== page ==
I am not certain what you mean by the difference between the 'free' skill set and the Profession and Lifestyle skill set that you use.

Could you give me an example? (Bear in mind that the suggested skill set in CPG is based on a human who grew up in America. Trips to the pool, learning to drive, finding one's way around town are all rights of passage. Obviously a kid from Afganistan would be much different)
Basically it was within the CPG alternative rules for skills (p.24.) for free skill points for mortals. Of the 5 alternate rules to assist humans, I found Free Skill Points and Routine Actions the most helpful, personally. The other three are Simplified Skill Resolution (a shade more complex routine action), Specialization (bonus to TN roll), and Mastery (bump skill's base characteristic to 6 for TN roll) -- and though useful are a bit more specialized to NPCs that stand out more in the game.

Free Skill Points had a suggestion to give points to mortals for the advantage of being raised on earth. So whatever range of skills would be culturally expected in an area, the average mortal adult would have several skill points towards them. This I call Everyday Life skills because it's shorter than the above, and is flexible for whatever cultural background the game resides in.

You could also have profession skill points. These would be free (the book recommends 6 pts) because the player lived through obtaining them on earth. This is unlike a celestial hopping into a new vessel with a role -- they'd have to buy up those skills because it is assumed they did not live through the vessel's role's professional development.

Since I liked the idea so much, I included both as a way to add free skill points to my humans. Further, I threw in their recommendation for 3 free skill points for one's mother tongue. The end result is an extra 15 skill pts for mortals just for living on earth. It tends to also highlight how humans can spot non-humans doing things "weird." Still doesn't let humans directly compete because of the base characteristic discrepancy. But it shows how much time and effort has gone into practicing certain skills for humans versus ethereals and celestials.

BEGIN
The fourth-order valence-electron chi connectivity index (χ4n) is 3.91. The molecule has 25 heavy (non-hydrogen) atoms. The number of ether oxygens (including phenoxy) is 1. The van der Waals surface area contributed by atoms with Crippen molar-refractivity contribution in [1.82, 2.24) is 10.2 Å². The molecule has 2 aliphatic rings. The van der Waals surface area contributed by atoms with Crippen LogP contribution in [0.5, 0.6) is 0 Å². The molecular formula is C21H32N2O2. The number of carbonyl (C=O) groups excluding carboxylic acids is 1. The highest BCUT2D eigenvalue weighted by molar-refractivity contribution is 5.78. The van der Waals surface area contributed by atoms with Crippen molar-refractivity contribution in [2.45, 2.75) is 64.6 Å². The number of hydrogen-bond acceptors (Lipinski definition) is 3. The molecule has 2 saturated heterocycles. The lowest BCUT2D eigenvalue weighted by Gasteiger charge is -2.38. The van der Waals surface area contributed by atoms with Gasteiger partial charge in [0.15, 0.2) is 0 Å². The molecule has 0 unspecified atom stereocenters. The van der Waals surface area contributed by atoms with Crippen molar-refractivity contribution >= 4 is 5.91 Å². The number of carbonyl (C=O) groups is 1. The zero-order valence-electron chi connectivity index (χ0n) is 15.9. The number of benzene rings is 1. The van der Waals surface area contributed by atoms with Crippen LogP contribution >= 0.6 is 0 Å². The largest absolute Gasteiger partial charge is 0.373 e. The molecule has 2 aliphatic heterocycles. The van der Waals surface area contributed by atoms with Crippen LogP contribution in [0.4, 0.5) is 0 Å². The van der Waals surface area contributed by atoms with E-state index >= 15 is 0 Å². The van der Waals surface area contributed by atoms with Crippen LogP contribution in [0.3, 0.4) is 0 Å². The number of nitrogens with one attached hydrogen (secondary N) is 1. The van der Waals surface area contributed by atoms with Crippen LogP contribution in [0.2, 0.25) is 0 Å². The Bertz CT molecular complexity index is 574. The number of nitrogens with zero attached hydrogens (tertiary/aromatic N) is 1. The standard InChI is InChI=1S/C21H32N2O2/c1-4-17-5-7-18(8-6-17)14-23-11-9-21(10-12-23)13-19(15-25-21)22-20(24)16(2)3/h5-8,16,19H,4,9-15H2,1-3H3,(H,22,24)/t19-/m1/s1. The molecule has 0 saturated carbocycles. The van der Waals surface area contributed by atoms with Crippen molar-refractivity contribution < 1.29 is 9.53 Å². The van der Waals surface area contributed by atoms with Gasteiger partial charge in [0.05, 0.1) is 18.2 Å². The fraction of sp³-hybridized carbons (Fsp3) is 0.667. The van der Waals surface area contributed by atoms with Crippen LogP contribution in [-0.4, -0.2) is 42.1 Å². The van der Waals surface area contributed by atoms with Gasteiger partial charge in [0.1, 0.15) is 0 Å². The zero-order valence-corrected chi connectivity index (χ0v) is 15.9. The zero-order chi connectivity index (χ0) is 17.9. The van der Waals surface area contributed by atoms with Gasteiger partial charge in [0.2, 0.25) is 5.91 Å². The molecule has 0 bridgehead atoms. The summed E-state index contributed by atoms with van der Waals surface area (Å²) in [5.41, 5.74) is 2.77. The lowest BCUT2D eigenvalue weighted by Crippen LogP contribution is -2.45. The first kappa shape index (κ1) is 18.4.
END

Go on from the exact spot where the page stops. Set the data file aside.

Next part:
In Example.
Afghani shepherd youth (around 16 yrs of age):
6 Everyday Life skill pts. 6 Profession skill pts. These free points may be spent within their appropriate skill set, up to a skill lvl of 3.
Everyday Life skill set: Knowledge (local tribal/warlord politics), Languages*, Ranged Weapon (rifle), Savoir-Faire (a hospitality culture w/ lots of tribal politics), Survival
Profession skill set: Climbing, Ranged Weapon (rifle), Survival, Tracking

* Since knowing other languages is so crucial for survival in a polyglot war-torn area, GM could give a 2-for-1 special on learning a 2nd & 3rd language.

Result:
Everyday Life = Knowledge (local tribal politics) +1, Ranged Weapon (rifle) +2, Savior-Faire +1, Survival +2
Profession = Climbing +2, Survival +1, Tracking +3

Free Skills: Climbing/2, Knowledge (local tribal politics)/1, Language (mother tongue)/3, Ranged Weapon (rifle)/2, Savoir-Faire/1, Survival/3, Tracking/3

Use character creation points to boost from there.

It's not for everyone's game, but I found it useful running humans in IN. Humans gain a subtle flexibility to survive against a celestial's power advantage. This isn't the only way to run this alt. rule either. But an example for such things could help GMs conceptualize whether this is an alteration they would find useful. Some may want direct power for humans, others more subtle resilience, but either way keeping these alt rules from being "canonized" helps stave off power creep and keeps GM diversity fresh, i think.
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Old 10-13-2010, 07:02 AM   #50
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Default Re: In Nomine Second Edition: What have we learned?

Oh. Please excuse me. I misread what you had said. I thought you didn't like doing things that way. I totally agree that that is the best way to do that.